- Oxford Handbooks in Linguistics
- The Oxford Handbook of Linguistic Minimalism
- The Contributors
- List of Abbreviations and Symbols
- Some Roots of Minimalism in Generative Grammar
- Features in Minimalist Syntax
- Merge and Bare Phrase Structure
- Structure and Order: Asymmetric Merge
- The Copy Theory
- A-Bar Dependencies
- Head Movement and the Minimalist Program
- Derivational Cycles
- Anti-Locality: Too-Close Relations in Grammar
- No Derivation Without Representation
- Last Resort with Move and Agree in Derivations and Representations
- Syntax and Interpretation Systems: How is Their Labour Divided?
- Minimalist Construal: Two Approaches to A and B
- A Minimalist Approach to Argument Structure
- Minimalist Semantics
- Minimal Semantic Instructions
- Language and Thought
- Minimalism and Language Acquisition
- A Minimalist Program for Phonology
- Minimizing Language Evolution: The Minimalist Program and The Evolutionary Shaping of Language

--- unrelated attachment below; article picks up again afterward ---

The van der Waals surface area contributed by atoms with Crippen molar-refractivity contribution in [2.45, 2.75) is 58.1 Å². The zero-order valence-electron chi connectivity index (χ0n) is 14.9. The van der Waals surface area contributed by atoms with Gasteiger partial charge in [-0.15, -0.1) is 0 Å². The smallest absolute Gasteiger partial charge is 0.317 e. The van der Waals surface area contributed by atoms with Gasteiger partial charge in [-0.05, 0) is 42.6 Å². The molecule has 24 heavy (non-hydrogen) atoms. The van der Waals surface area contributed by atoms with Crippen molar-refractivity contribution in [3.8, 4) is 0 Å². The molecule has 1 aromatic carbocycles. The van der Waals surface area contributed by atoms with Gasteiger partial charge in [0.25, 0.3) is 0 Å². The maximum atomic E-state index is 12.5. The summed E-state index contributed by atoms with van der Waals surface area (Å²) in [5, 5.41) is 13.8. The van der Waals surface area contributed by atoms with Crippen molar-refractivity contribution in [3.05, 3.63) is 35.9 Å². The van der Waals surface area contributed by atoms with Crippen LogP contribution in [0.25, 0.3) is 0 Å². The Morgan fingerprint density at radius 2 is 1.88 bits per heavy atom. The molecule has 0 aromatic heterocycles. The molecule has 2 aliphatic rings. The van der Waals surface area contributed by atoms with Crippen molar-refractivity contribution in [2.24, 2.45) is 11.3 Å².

- Computational Perspectives on Minimalism
Abstract and Keywords
This article examines the nature of Merge (the standard structure-building operation in virtually all minimalist studies), and issues of dominance (projection), long-distance dependencies/movements (can movement be reduced to Merge?), and the minimalist reformulation of the well-known X-bar theory in terms of bare phrase structure. It is organized as follows. Section 4.2 briefly reviews the history of modern linguistics to see how these characteristics have been captured by various different components of grammar. Section 4.3 focuses on the operation Merge, which is assumed in bare phrase structure theory to be the fundamental operation in human language, and discusses its properties and problems. It also explores a few different interpretations of Merge and related operations, and discusses some implications for comparative syntax, particularly Japanese syntax. Section 4.4 summarizes the discussion, trying to figure out the current stage of our understanding of the relevant issues, and speculates on future directions.
Naoki Fukui is Professor of Linguistics at Sophia University, Tokyo. He is the author of several books and has been an editorial board member of various international journals. His research interests include syntax, biolinguistics, the relation between number theory and generative grammar, and philosophy of linguistics.
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